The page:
Saturday, April 2, 2016

B is for Bandura

Albert Bandura is perhaps one of the most well-known social psychologists - in fact, a few other subfields of psychology probably want to claim him as a member as well. This is in part because his theories are widely applicable and highly influential.

I blogged recently about one of his most well-known studies, the famous Bobo doll study he conducted in 1961 to examine how children learn aggressive behavior. In the study, he had children watch an adult playing with a Bobo doll aggressively (punching, kicking, etc.) or non-aggressively. The child was then given a chance to play with the Bobo doll, and observers recorded whether the child imitated the behavior s/he saw from the adult. Follow-up studies examined whether the model was equally influential if the children watched a film version of the behavior, or even a cartoon version of the behavior. Results were similar across these conditions.

Though this research obviously has direct application to understanding the link between media violence and aggressive behavior, this research served as building blocks for Bandura's social learning theory, which deals with learning by watching others, a concept called vicarious learning.

Previously, behaviorism was the main approach to understanding how people learn and the effects of rewards and punishments on our own behavior. Bandura's theory dramatically changed our understanding of learning, by showing that it occurs in a social context, and that watching others receive rewards or punishments for their behavior can influence our own behavior. Even more important, though the social context influences our behavior, we can also influence the social context - he called this concept reciprocal determinism: the environment shapes us, but we also shape our environment.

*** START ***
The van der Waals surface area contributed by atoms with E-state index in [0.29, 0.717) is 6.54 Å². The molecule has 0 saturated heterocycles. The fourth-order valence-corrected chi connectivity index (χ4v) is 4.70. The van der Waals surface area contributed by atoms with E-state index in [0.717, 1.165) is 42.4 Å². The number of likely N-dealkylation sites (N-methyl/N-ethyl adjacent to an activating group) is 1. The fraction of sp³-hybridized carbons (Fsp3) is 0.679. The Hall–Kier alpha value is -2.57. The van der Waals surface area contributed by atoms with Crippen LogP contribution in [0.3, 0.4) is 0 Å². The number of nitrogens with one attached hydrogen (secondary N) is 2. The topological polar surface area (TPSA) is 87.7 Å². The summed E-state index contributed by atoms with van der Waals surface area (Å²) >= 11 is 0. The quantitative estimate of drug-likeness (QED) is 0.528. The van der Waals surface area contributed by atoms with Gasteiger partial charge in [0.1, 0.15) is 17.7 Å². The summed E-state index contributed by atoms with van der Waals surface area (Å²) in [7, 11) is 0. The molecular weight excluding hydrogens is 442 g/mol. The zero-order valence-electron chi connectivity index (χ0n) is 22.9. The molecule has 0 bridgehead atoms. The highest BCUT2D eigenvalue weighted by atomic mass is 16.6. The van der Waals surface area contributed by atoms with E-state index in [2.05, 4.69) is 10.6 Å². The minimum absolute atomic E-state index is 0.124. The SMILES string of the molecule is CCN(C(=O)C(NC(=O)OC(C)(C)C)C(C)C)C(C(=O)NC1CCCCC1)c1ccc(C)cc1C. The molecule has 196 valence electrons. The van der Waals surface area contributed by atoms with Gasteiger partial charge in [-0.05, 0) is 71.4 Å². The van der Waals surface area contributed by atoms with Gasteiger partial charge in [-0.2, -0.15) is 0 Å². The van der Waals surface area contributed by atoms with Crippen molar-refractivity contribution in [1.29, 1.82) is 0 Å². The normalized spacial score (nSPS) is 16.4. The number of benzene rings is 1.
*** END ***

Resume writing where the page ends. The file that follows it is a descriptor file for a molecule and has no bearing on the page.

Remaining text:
As Bandura continued testing and updating his social learning theory, he identified and developed a concept he called self-efficacy - a topic I currently study as part of my job.

According to Bandura’s self-efficacy theory, a person who possesses certain skills and abilities carries out a behavior, which results in particular outcomes. However, the individual has certain expectations or beliefs about his or her ability to carry out a behavior, which affect whether the person initiates the behavior and whether s/he persists in carrying out that behavior in the face of obstacles.

That is, provided the individual has or can learn the skills necessary to carry out the behavior, the individual’s beliefs about whether he or she is capable of carrying out that behavior will determine what the individual does next. That collection of beliefs is called self-efficacy.

Or don't. Either way, it's self-efficacy...

A variety of sources can be used to figure out one's self-efficacy: direct experience with the behavior, learning from watching others, verbal feedback from others, and physiological states, such as anxiety.

Additionally, self-efficacy is made up of three dimensions: strength, or the intensity of one’s efficacy beliefs (are you really certain you can do it, or just kind of certain?); generalizability, or the belief that one’s skills are applicable to multiple situations; and magnitude, which refers to the difficulty of tasks one feels able to accomplish.

Bandura is also a prolific author of journal articles - many of which you can find online for free - and books. One of my favorites is, of course, his book on self-efficacy:


  1. A friend just mentioned earlier that generally, artists in Asia tend not to be so forward/successful as their Western counterparts because they use personal limitations such as stage fright as reasons not to pursue their art, rather than something to overcome.

    I suppose this would be an example of culture/society affecting their self-efficacy?

    ATSP @ Deeply Shallow

    1. Hi Anna - I see great minds think alike on blog names! :) This is a great example of the impact of culture on self-efficacy, and something I hadn't really thought about before. Thanks so much sharing!